Copyright typically extends to cover original compilations of data. However the Courts have been careful to make clear that such protection does not cover the data itself but rather the particular collection of it. This distinction is in line with the classic division in copyright law between non-protectable ideas and protectable expression of those ideas.
The way in which the balance between expression and ideas has been achieved in different jurisdictions, and the test for originality in the context of databases varies from country to country.
It is instructive to consider precedents set in several territories:
The position in relation to copyright in compilations and databases in Australia was defined by the decision of the High Court in IceTV Pty Ltd v Nine Network Australia Pty Ltd10 ("IceTV") and the subsequent decision of the Full Federal Court in Telstra Corporation Limited v Phone Directories Company Pty Ltd 11 ("Phone Directories").
Prior to these cases, Australian law appeared to follow the traditional common law approach often referred to as the 'sweat of the brow' doctrine, under which the requirement of originality could be satisfied as a result of the application of skill, labour or judgment. The earlier Australian and English cases were considered carefully in Desktop Marketing Systems Pty Ltd v Telstra Corporation Ltd12, another case concerning telephone directories, and the approach exemplified in the following statement of Sackville J13:
Thus it was recognised that labour, as opposed to some form of creative or intellectual input was sufficient to satisfy the originality test.
In IceTV the High Court was called upon to consider copyright in Channel Nine's television programming guides, the Weekly Schedules. Copyright in the broadcast schedules as a whole was conceded, but the question of originality, and authorship, arose in the context of the issue of whether the taking of time and title data was taking of a substantial part of the copyright work.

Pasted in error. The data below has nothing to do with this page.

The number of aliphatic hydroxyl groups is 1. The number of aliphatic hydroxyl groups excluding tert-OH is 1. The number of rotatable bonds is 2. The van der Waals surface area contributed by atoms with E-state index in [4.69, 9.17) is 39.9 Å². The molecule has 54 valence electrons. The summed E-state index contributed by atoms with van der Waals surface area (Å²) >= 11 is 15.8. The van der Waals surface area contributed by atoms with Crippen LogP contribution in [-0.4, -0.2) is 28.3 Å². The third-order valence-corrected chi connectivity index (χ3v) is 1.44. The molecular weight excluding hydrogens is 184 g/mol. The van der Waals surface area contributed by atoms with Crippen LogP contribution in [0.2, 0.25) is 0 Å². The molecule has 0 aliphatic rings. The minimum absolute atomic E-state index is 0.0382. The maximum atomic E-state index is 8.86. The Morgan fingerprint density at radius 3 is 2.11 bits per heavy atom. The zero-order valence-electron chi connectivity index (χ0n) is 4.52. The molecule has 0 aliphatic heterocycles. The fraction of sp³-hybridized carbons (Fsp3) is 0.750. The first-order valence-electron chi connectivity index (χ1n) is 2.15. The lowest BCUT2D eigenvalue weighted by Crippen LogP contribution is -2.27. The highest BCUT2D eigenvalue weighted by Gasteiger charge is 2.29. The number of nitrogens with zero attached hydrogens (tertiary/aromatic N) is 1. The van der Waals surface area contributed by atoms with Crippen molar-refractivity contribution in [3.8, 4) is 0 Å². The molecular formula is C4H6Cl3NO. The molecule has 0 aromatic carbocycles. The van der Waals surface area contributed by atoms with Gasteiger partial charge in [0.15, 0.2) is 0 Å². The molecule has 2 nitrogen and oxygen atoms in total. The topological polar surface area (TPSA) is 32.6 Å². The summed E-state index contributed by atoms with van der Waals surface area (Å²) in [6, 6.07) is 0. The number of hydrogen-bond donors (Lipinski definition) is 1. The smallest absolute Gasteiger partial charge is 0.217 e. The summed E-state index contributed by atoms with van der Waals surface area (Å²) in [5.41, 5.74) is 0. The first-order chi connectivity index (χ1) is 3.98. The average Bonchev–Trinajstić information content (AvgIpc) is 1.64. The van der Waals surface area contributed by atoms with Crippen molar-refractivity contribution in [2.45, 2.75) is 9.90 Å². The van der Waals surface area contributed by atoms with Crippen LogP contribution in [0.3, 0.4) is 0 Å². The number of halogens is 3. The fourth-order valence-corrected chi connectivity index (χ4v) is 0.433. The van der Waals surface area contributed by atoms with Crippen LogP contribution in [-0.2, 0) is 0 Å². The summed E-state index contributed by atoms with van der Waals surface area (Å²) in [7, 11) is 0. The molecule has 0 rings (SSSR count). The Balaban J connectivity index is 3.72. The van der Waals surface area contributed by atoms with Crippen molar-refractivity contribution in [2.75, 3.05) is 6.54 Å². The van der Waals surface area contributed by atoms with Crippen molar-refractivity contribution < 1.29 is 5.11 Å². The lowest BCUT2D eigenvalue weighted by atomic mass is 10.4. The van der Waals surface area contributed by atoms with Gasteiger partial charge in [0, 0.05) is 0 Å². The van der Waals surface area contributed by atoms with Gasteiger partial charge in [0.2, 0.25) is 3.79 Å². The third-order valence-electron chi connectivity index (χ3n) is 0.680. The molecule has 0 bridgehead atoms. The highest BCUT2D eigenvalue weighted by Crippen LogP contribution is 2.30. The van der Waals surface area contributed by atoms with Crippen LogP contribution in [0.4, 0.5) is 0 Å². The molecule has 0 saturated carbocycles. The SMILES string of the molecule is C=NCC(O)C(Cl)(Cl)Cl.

In the Federal Court, the primary question considered in this context was whether IceTV had appropriated the skill and labour expended on the program listings. At first instance, Bennett J concluded it had not. The 'slivers' of information taken were not of a sufficiently substantial quality to be considered a substantial part. In particular, she held that only the skill and labour involved in putting together the Weekly Schedules was relevant (the expression of the information), which was routine, not the skill and labour involved in the actual programming decisions (the creation of the information).
The Full Federal Court however took a wider view and was prepared to take into account the skill and labour in the programming decisions. In doing so, it found that the time and title data was the "centerpiece" of the Weekly Schedules and so amounted to a substantial part.
The High Court delivered two complex judgments. French CJ, Crennan and Kiefel JJ focused on the ideas/ expression dichotomy, finding that there was insufficient originality in the arrangement of the time and title information for that to amount to a substantial part. Similarly Gummow, Hayne and Heydon JJ found that the originality of the Weekly Schedules lay in the selection and presentation of the time and title information together with additional program information and synopses as a composite whole. The preparatory work involved in producing the time and title information was not relevant to substantiality and there was left only "the extremely modest skill and labour" in setting down the programs already selected. They also cautioned against reliance on the Desktop Marketing emphasis on appropriation of skill and labour, suggesting that the reasoning in Desktop Marketing may have been "out of line with the understanding of copyright law over many years" 14.
The other significant aspect of the IceTV judgments was the emphasis on authorship, noting the centrality of the concept to the statutory protection provided and warning of 'new challenges in the paradigm of the individual author' 15.
The following year it fell to the Full Federal Court to apply these principles in Telstra Corporation Ltd v Phone Directories Co Pty Ltd 16 ("the Phone Directories case"), in the context of the subsistence of copyright in the White and Yellow Pages directories.
The three judgments of the Full Court were unanimous in rejecting the submission from Telstra that 'industrious collection' alone would be sufficient for originality and emphasise the importance of activities directed at the fixation of a work, Keane CJ noting 17: